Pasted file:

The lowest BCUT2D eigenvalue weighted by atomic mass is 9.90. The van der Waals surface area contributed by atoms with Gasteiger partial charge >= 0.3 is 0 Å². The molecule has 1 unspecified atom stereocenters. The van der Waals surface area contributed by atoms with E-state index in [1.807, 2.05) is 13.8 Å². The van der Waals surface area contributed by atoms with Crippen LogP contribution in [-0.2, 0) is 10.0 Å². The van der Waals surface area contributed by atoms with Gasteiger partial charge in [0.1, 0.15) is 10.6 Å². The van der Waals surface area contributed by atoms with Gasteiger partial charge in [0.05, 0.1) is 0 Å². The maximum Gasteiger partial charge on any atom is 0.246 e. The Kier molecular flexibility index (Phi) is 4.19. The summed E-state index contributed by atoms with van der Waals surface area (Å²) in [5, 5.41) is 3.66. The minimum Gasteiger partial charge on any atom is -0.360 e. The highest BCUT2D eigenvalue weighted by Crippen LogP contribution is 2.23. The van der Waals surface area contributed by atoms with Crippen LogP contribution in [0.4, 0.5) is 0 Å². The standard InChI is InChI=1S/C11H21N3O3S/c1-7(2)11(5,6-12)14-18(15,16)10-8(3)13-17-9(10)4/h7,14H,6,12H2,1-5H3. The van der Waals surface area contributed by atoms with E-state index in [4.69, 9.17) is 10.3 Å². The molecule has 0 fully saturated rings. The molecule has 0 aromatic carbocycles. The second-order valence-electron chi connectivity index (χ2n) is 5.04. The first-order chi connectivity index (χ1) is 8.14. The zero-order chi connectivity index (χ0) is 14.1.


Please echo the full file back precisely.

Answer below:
The lowest BCUT2D eigenvalue weighted by atomic mass is 9.90. The van der Waals surface area contributed by atoms with Gasteiger partial charge >= 0.3 is 0 Å². The molecule has 1 unspecified atom stereocenters. The van der Waals surface area contributed by atoms with E-state index in [1.807, 2.05) is 13.8 Å². The van der Waals surface area contributed by atoms with Crippen LogP contribution in [-0.2, 0) is 10.0 Å². The van der Waals surface area contributed by atoms with Gasteiger partial charge in [0.1, 0.15) is 10.6 Å². The van der Waals surface area contributed by atoms with Gasteiger partial charge in [0.05, 0.1) is 0 Å². The maximum Gasteiger partial charge on any atom is 0.246 e. The Kier molecular flexibility index (Phi) is 4.19. The summed E-state index contributed by atoms with van der Waals surface area (Å²) in [5, 5.41) is 3.66. The minimum Gasteiger partial charge on any atom is -0.360 e. The highest BCUT2D eigenvalue weighted by Crippen LogP contribution is 2.23. The van der Waals surface area contributed by atoms with Crippen LogP contribution in [0.4, 0.5) is 0 Å². The standard InChI is InChI=1S/C11H21N3O3S/c1-7(2)11(5,6-12)14-18(15,16)10-8(3)13-17-9(10)4/h7,14H,6,12H2,1-5H3. The van der Waals surface area contributed by atoms with E-state index in [4.69, 9.17) is 10.3 Å². The molecule has 0 fully saturated rings. The molecule has 0 aromatic carbocycles. The second-order valence-electron chi connectivity index (χ2n) is 5.04. The first-order chi connectivity index (χ1) is 8.14. The zero-order chi connectivity index (χ0) is 14.1.